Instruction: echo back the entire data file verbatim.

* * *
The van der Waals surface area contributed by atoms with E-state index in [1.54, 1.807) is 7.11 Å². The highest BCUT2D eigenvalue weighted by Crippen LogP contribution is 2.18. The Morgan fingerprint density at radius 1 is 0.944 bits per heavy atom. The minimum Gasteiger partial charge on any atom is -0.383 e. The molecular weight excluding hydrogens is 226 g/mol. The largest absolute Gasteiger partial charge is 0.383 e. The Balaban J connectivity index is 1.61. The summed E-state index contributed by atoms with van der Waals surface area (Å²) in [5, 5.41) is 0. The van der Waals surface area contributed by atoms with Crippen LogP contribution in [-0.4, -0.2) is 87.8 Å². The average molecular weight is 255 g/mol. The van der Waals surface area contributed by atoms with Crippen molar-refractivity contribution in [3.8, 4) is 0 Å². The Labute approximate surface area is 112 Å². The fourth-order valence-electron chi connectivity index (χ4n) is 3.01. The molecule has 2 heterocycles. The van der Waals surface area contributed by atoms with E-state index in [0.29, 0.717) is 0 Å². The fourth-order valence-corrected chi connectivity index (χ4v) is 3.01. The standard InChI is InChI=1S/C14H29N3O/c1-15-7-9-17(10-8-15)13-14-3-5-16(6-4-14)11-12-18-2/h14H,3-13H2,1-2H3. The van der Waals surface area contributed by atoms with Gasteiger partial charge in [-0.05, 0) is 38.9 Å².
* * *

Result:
The van der Waals surface area contributed by atoms with E-state index in [1.54, 1.807) is 7.11 Å². The highest BCUT2D eigenvalue weighted by Crippen LogP contribution is 2.18. The Morgan fingerprint density at radius 1 is 0.944 bits per heavy atom. The minimum Gasteiger partial charge on any atom is -0.383 e. The molecular weight excluding hydrogens is 226 g/mol. The largest absolute Gasteiger partial charge is 0.383 e. The Balaban J connectivity index is 1.61. The summed E-state index contributed by atoms with van der Waals surface area (Å²) in [5, 5.41) is 0. The van der Waals surface area contributed by atoms with Crippen LogP contribution in [-0.4, -0.2) is 87.8 Å². The average molecular weight is 255 g/mol. The van der Waals surface area contributed by atoms with Crippen molar-refractivity contribution in [3.8, 4) is 0 Å². The Labute approximate surface area is 112 Å². The fourth-order valence-electron chi connectivity index (χ4n) is 3.01. The molecule has 2 heterocycles. The van der Waals surface area contributed by atoms with E-state index in [0.29, 0.717) is 0 Å². The fourth-order valence-corrected chi connectivity index (χ4v) is 3.01. The standard InChI is InChI=1S/C14H29N3O/c1-15-7-9-17(10-8-15)13-14-3-5-16(6-4-14)11-12-18-2/h14H,3-13H2,1-2H3. The van der Waals surface area contributed by atoms with Gasteiger partial charge in [-0.05, 0) is 38.9 Å².